EDITORIAL: Public helped shape airport success

BLAME IT ON THE WINDS of change. The big news story at the beginning of last year–what to do about the county airport–isn’t big news anymore. Other stories now grab the headlines. And no wonder. Conflict and change capture our attention. Who cares about a government project with a happy ending?

As reported here last week the end of the airport saga was indeed good news for county taxpayers. Instead of having to shoulder a portion of the costs for a runway area upgrade, estimated at somewhere between $3.8- and $6 million, the Federal Aviation Administration now agrees that the way to make the airport safer for private jets is to paint lines on the runway saying, in effect: Land here.

This will cost about 5% of the estimate for upgrading the runway. The wasteful, supersized runway plan would have spent tax money lavishly on chopping down lots of trees and seizing private property from unwilling owners, all for no good reason at all. Consultants who should have known better and self-appointed local experts assured the public the big plan was essential for the airport to operate safely. It sounded reasonable even though it seemed as if the authorities anticipated jumbo jets using our single-strip airport. All it lacked was a landing pad for the Tooth Fairy.

What saved the county a pile of money plus a lot of trouble and time was an open process of discovery fostered by the Airport Committee of the county Board of Supervisors. The committee welcomed comments and creative ideas from its members and the public. Most committee members used what they learned to make good decisions.

The board should review how the committee functioned and adopt its approach as a best practice for handling major public projects in the future.

One of the takeaways from this episode is the need to treat the opinions of experts with skepticism. In the matter of the airport the information they offered came with two distinct biases: 1. There’s only one way to solve this problem, and, 2. The more we spend to solve it, the better the outcome will be.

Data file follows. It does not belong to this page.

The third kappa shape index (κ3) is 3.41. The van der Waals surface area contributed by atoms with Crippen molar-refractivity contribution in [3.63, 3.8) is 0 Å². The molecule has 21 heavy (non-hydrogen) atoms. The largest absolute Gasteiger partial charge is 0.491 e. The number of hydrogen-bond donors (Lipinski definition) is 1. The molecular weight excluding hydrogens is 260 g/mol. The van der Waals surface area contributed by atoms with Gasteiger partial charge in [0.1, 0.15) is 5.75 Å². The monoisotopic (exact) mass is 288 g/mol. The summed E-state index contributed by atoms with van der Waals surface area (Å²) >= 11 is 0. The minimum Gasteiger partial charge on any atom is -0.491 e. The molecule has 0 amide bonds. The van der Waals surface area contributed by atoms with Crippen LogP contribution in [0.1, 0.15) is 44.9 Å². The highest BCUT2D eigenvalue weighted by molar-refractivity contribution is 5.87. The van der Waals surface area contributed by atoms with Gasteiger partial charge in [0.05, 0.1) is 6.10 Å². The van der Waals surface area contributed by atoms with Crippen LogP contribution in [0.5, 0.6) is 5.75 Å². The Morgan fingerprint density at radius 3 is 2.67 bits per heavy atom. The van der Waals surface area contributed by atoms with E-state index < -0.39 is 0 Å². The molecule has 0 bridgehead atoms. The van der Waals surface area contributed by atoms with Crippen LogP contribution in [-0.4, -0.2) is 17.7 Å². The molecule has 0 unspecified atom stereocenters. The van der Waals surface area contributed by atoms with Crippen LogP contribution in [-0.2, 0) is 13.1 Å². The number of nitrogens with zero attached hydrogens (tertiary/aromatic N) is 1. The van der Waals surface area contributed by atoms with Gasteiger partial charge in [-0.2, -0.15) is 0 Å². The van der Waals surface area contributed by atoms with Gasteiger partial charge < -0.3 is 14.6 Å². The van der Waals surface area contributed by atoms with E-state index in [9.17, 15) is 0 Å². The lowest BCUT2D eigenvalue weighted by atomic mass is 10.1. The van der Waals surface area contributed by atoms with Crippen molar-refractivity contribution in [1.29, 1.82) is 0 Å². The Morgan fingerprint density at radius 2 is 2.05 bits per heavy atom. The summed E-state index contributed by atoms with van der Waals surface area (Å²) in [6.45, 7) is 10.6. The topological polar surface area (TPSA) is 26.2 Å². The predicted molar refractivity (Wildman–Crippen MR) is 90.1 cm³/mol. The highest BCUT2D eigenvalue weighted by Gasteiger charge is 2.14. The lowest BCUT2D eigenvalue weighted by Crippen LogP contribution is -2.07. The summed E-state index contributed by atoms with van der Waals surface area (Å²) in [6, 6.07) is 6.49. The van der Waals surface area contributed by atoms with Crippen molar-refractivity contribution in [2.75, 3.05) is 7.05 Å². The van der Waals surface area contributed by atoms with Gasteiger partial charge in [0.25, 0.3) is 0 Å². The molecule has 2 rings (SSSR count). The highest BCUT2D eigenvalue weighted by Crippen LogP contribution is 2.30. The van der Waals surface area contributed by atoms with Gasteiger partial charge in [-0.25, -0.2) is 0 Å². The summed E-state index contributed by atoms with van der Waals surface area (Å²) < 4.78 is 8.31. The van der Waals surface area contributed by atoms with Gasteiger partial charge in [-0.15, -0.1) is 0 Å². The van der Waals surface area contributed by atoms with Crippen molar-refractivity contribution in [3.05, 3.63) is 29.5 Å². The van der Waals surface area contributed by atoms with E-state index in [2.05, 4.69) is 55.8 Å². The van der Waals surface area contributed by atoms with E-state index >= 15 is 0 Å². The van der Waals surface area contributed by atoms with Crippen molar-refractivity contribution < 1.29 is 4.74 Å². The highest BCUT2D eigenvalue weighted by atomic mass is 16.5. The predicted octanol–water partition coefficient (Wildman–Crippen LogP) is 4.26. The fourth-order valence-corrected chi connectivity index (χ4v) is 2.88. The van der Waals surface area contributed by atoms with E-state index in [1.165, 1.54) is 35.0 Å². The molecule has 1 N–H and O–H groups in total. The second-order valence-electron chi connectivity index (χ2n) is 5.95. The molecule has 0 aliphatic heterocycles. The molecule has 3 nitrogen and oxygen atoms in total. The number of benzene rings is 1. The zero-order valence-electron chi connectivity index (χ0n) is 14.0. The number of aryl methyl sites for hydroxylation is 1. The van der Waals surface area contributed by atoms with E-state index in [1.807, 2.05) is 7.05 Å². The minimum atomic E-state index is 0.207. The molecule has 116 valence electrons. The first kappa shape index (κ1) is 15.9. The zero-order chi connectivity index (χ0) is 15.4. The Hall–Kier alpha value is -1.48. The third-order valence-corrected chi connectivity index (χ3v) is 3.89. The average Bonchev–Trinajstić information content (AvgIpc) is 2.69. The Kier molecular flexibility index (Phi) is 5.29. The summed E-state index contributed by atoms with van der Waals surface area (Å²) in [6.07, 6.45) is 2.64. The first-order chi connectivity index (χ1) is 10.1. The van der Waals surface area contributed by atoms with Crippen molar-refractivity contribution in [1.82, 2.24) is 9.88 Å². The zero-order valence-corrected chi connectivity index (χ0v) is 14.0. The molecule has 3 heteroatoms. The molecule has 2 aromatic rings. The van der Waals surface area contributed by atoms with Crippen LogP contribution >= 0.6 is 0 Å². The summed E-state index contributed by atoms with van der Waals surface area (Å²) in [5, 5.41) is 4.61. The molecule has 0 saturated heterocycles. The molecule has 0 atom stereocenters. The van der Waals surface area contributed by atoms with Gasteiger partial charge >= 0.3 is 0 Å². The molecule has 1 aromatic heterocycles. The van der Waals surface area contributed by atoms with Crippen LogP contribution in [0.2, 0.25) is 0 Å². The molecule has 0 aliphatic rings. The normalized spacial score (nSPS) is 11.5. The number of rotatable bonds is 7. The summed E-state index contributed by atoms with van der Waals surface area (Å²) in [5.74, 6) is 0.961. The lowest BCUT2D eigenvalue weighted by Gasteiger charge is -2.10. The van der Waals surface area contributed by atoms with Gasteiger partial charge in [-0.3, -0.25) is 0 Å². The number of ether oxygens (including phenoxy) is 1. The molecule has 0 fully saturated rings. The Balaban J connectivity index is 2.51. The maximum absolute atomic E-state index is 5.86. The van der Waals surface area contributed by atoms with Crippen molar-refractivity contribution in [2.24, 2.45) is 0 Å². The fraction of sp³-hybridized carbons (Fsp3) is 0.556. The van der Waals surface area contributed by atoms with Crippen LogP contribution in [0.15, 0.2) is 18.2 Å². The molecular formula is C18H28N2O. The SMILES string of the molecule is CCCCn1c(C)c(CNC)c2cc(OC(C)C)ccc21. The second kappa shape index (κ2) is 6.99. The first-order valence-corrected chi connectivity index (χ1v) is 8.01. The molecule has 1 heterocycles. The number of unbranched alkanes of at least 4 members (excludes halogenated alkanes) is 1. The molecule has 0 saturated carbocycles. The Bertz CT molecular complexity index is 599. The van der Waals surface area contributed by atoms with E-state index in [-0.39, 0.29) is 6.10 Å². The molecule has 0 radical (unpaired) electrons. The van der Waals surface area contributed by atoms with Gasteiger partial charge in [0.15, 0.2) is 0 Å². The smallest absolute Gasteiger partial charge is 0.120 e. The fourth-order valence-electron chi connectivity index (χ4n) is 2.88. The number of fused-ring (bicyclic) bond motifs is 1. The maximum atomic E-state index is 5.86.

Fortunately, the committee, led by Supervisor Art Bassin (D-Ancram) with bi-partisan support from most of his colleagues, managed to sort through this fog of bias and craft a plan that received verbal approval late last month from the FAA. The relatively small amount of funding required for the change is reportedly available.

There’s another aspect of this story that shouldn’t be overlooked or underestimated. The county might have lurched ahead with a costly airport project nobody needed if it there hadn’t been persistent pressure from citizen activists, otherwise known as our neighbors.

They demanded a better plan and got one.

These folks didn’t just show up and complain, though that’s important. They got organized and they brought new information to the process. They questioned the official version of the facts. They stayed with it and the result benefitted them and every other taxpayer in the county.

Exercising the constitutional right to assemble and speak freely doesn’t always end successfully as far as the speakers are concerned. For reasons still not entirely clear, the county rushed through the process of selling Pine Haven Rehabilitation and Nursing Facility in Philmont. The outcome of that decision may lead to improved services at Pine Haven and a reduced burden for taxpayers, but even if it does, the flawed process of offloading the nursing home generated bitterness and suspicion that’s likely to resurface in response to future county initiatives.

Civic engagement by way of local political action is full of setbacks. The trick for people who want to improve their community is to learn from failures as well as victories. Use what works and jettison the rest. When residents of Ghent spoke up in opposition to the proposed route for new power lines through their town, the power company at first refused to consider changes. But eventually it agreed to a simpler, much less intrusive plan. On a larger scale, residents around the county and the region have forced the state Public Service Commission to rethink a plan for new high voltage lines that may not be needed.

Don’t want to get involved? Too late. If you’re breathing and you live here, you already involved. Think of the airport as one of many examples. There are times to vote and times to raise your voice. But there’s more to civic engagement than that. Sometimes just showing up is all you need to do.

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